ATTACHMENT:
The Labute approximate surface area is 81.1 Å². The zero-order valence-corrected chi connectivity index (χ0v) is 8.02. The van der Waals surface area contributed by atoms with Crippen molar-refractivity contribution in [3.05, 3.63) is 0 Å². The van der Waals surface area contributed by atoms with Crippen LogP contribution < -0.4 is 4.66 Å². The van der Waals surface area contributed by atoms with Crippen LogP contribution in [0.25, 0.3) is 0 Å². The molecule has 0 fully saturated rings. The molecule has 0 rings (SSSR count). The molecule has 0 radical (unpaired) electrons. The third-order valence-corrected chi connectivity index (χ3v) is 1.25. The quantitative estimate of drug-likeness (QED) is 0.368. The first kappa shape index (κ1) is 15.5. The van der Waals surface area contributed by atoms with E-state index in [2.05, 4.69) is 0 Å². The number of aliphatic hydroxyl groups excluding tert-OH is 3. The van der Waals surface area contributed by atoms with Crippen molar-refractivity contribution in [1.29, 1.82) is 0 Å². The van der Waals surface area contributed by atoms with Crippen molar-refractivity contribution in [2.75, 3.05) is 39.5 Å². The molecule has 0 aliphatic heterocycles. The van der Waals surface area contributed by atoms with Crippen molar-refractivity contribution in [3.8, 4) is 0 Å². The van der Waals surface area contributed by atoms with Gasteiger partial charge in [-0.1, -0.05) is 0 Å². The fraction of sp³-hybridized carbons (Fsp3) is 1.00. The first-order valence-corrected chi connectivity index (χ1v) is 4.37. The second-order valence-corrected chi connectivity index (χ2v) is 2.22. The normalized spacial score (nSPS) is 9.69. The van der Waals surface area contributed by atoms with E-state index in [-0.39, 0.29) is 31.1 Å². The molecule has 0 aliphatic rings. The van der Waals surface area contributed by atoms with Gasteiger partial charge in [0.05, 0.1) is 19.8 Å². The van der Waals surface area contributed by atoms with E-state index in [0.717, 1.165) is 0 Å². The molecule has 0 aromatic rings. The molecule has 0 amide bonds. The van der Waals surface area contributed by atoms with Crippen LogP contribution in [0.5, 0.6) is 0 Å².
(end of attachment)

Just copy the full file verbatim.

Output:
The Labute approximate surface area is 81.1 Å². The zero-order valence-corrected chi connectivity index (χ0v) is 8.02. The van der Waals surface area contributed by atoms with Crippen molar-refractivity contribution in [3.05, 3.63) is 0 Å². The van der Waals surface area contributed by atoms with Crippen LogP contribution < -0.4 is 4.66 Å². The van der Waals surface area contributed by atoms with Crippen LogP contribution in [0.25, 0.3) is 0 Å². The molecule has 0 fully saturated rings. The molecule has 0 rings (SSSR count). The molecule has 0 radical (unpaired) electrons. The third-order valence-corrected chi connectivity index (χ3v) is 1.25. The quantitative estimate of drug-likeness (QED) is 0.368. The first kappa shape index (κ1) is 15.5. The van der Waals surface area contributed by atoms with E-state index in [2.05, 4.69) is 0 Å². The number of aliphatic hydroxyl groups excluding tert-OH is 3. The van der Waals surface area contributed by atoms with Crippen molar-refractivity contribution in [1.29, 1.82) is 0 Å². The van der Waals surface area contributed by atoms with Crippen molar-refractivity contribution in [2.75, 3.05) is 39.5 Å². The molecule has 0 aliphatic heterocycles. The van der Waals surface area contributed by atoms with Crippen molar-refractivity contribution in [3.8, 4) is 0 Å². The van der Waals surface area contributed by atoms with Gasteiger partial charge in [-0.1, -0.05) is 0 Å². The fraction of sp³-hybridized carbons (Fsp3) is 1.00. The first-order valence-corrected chi connectivity index (χ1v) is 4.37. The second-order valence-corrected chi connectivity index (χ2v) is 2.22. The normalized spacial score (nSPS) is 9.69. The van der Waals surface area contributed by atoms with E-state index in [-0.39, 0.29) is 31.1 Å². The molecule has 0 aliphatic rings. The van der Waals surface area contributed by atoms with Gasteiger partial charge in [0.05, 0.1) is 19.8 Å². The van der Waals surface area contributed by atoms with E-state index in [0.717, 1.165) is 0 Å². The molecule has 0 aromatic rings. The molecule has 0 amide bonds. The van der Waals surface area contributed by atoms with Crippen LogP contribution in [0.5, 0.6) is 0 Å².